Menu
scams

Download your free copy of ECC Ireland’s March 2017 eBulletin

Scams have always been around in some form or other. They have made many promises over the years, drained many wallets, and in some cases severely affected victims’ lives. Unfortunately, it looks like scams and other fraudulent activity will always be around and indeed has adapted to take advantage of the rise of internet and increasing popularity of social media.

This month is International Consumer Protection and Enforcement Network’s (ICPEN) Fraud Prevention Month. To help raise awareness, this month’s eBulletin looks at some of the most common scams that ECC Ireland comes across. We will also list some of the scams that were highlighted during 2016. Hopefully, this will help you avoid being caught out.

The European Consumer Centres Network (ECC-Net) also published this month its report examining the impact of counterfeiting on online consumer rights in Europe along with advice on ways to spot counterfeit goods online.

This month’s consumer query looks at offers which result in consumers getting locked into mobile phone competition subscriptions.

To find out more read on below or download your free copy of ECC Ireland’s March 2017 eBulletin.

 

fraud prevention month

 

***

Fraud Prevention Month – watch out, scammers about!

Fraud comes in all different shapes and sizes, in person or online. They’re matured from the dodgy door-to-door salesperson, the lottery scams, and the convincing con artist with the ‘buy it now or regret it later’ tactic, to the more sophisticated fake websites, tempting pop-up ads, and bogus emails or texts pretending to be official organisations saying they owe you money (like that is ever going to happen!).

The old school cons are still about but there’s also the new kids on the block, the scams that are using, and abusing, the internet and social media to relieve consumers of their hard-earned cash – it’s a shameful tactic that unfortunately is very lucrative for scammers.

How can you protect yourself?

Well, the signs are that consumers will continue to be bombarded with new and even more inventive scams and so it’s very easy to be caught out. Maybe they’ll just catch you on a bad day?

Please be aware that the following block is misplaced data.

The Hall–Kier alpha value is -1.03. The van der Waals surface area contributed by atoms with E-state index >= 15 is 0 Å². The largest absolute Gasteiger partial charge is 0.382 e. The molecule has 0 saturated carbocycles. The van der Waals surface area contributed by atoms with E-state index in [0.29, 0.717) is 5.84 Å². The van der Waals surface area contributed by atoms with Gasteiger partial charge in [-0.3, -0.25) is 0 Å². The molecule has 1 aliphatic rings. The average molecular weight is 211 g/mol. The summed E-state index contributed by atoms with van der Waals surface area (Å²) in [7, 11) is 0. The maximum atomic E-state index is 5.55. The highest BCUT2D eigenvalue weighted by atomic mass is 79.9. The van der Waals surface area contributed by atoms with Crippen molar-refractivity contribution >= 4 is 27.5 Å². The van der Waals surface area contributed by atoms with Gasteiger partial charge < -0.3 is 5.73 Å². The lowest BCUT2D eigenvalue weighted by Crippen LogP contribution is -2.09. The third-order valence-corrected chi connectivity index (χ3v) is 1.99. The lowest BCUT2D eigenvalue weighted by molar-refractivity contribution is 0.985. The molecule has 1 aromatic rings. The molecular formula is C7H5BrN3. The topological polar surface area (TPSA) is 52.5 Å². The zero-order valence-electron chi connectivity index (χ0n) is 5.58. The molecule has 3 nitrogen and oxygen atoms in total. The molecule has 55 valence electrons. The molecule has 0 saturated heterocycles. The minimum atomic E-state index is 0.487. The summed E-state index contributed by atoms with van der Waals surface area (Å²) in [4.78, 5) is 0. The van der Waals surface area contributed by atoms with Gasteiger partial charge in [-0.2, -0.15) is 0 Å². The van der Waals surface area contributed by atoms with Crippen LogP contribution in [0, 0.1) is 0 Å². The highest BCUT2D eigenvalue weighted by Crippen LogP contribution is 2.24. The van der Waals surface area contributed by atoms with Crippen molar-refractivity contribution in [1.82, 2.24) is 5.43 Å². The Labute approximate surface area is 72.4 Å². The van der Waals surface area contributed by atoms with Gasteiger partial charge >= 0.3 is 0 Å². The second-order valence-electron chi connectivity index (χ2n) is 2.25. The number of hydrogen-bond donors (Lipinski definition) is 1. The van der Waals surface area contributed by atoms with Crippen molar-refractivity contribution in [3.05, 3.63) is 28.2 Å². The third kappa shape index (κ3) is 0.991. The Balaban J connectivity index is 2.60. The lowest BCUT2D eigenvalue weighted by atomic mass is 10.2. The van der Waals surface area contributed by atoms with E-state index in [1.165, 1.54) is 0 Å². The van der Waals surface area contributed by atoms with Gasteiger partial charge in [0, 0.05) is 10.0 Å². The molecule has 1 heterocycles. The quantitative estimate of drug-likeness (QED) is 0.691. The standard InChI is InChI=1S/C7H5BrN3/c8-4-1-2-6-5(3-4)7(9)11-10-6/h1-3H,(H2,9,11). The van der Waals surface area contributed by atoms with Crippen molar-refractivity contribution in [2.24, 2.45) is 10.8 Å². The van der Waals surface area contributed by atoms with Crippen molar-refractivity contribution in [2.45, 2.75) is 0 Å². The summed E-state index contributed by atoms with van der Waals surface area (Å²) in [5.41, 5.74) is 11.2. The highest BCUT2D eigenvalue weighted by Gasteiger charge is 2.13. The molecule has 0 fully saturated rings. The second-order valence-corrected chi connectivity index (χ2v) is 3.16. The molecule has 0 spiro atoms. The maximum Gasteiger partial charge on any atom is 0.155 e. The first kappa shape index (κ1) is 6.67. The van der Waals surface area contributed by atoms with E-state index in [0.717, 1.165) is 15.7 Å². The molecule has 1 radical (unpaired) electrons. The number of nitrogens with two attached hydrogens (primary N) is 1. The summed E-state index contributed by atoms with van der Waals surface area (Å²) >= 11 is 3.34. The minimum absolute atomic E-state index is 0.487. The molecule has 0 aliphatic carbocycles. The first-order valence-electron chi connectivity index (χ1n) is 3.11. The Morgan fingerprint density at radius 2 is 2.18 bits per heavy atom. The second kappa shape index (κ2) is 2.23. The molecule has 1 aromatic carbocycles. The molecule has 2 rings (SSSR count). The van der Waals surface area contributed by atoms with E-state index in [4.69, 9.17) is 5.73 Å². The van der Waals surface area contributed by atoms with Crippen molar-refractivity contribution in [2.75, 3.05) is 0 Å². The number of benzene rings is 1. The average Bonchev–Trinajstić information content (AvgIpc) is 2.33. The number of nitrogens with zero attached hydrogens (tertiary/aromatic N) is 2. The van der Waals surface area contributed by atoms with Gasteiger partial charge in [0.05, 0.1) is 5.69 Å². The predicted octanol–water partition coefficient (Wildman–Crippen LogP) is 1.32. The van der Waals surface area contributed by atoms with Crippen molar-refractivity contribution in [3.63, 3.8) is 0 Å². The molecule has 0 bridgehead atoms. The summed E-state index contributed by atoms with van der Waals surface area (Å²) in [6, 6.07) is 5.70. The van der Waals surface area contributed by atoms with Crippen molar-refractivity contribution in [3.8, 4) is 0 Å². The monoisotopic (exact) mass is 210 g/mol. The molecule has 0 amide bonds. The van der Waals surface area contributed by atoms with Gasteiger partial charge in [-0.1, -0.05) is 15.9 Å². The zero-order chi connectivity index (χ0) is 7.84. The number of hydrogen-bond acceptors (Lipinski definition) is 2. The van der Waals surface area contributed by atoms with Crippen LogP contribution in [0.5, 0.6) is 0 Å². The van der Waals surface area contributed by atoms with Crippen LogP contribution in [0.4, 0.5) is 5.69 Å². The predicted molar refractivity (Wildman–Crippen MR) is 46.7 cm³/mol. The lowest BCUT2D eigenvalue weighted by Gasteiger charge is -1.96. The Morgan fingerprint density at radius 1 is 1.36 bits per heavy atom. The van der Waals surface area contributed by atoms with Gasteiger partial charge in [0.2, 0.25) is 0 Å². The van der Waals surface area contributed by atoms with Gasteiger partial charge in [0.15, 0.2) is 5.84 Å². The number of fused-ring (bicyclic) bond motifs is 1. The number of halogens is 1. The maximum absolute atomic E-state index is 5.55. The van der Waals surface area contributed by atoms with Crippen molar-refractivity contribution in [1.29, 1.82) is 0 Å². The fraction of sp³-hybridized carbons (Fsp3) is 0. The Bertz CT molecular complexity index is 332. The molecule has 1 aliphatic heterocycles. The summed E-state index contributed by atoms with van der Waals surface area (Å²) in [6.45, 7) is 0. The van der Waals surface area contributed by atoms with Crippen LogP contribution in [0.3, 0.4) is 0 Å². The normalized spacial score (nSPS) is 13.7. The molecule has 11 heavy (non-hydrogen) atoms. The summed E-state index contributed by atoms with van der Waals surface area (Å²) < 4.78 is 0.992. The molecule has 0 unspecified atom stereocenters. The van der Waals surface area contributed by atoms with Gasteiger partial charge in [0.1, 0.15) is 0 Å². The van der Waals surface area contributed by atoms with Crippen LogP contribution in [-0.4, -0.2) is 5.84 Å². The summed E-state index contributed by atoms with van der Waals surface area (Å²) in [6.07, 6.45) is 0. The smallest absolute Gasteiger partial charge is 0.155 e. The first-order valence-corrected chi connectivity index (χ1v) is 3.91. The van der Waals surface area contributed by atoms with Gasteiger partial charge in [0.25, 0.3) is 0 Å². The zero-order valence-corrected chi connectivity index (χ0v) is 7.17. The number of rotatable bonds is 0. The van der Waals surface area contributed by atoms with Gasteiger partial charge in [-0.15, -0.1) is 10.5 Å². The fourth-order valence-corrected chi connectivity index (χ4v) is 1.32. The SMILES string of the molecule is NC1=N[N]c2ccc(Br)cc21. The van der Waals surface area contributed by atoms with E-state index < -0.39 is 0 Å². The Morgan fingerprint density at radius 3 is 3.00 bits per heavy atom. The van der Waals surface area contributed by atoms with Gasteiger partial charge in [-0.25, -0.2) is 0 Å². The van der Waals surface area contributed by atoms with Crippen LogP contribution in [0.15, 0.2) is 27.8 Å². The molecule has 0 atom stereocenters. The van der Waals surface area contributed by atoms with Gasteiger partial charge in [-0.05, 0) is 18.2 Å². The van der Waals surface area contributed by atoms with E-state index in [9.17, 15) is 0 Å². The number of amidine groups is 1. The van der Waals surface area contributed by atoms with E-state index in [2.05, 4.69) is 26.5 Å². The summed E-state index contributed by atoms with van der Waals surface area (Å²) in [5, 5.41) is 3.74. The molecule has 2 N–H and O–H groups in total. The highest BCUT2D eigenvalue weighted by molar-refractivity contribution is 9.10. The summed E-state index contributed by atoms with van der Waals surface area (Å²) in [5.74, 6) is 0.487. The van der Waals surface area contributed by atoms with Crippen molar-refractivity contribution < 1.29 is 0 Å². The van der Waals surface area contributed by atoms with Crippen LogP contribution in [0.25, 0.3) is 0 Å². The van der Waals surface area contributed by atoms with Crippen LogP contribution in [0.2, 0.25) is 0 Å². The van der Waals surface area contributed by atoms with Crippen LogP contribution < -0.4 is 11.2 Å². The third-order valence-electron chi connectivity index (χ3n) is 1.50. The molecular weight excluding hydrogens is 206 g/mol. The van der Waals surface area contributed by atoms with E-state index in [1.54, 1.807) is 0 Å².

You can reduce that risk by being more aware about the types of scams out there, doing your research, and thinking twice before signing up to something or clicking on that enticing link or offer.

Read More

 

***

10 ways to spot counterfeits on the Internet

The European Consumer Centres Network (ECC-Net) has published a report which examines the problems consumers experience with counterfeit goods when they are shopping online.

Having traditionally targeted the luxury market, there are now various types of counterfeit goods. This includes cosmetics, children’s toys, medicines without proper dosage instructions or market authorisation, and automobile parts that don’t conform to manufacturers’ safety standards. Counterfeit goods are now easily accessible thanks to ecommerce.

Click here to find out more about the report and the 10 ways to spot counterfeits on the internet.

 

***

Consumer success story of the month:

After renting a vehicle, a consumer received a bill for damages from the trader. The trader claimed damage had been caused to the rear wheel due to the consumer’s usage. However, the consumer disputed this stating that the car had only been used for one journey on a motorway without issue and that the damage had been caused during a prior rental. It was also claimed that the trader should not have rented car with a faulty wheel as this would affect road worthiness and safety. ECC Ireland referred the case to colleagues at UK ECC who then brought the matter to the attention of the British Vehicle Rental and Leasing Association (BVRLA), which the trader is a member of. As a result of this intervention, the BVRLA investigated the matter and instructed the trader to refund the full €165.89 to the consumer.

 

Consumer query of the month: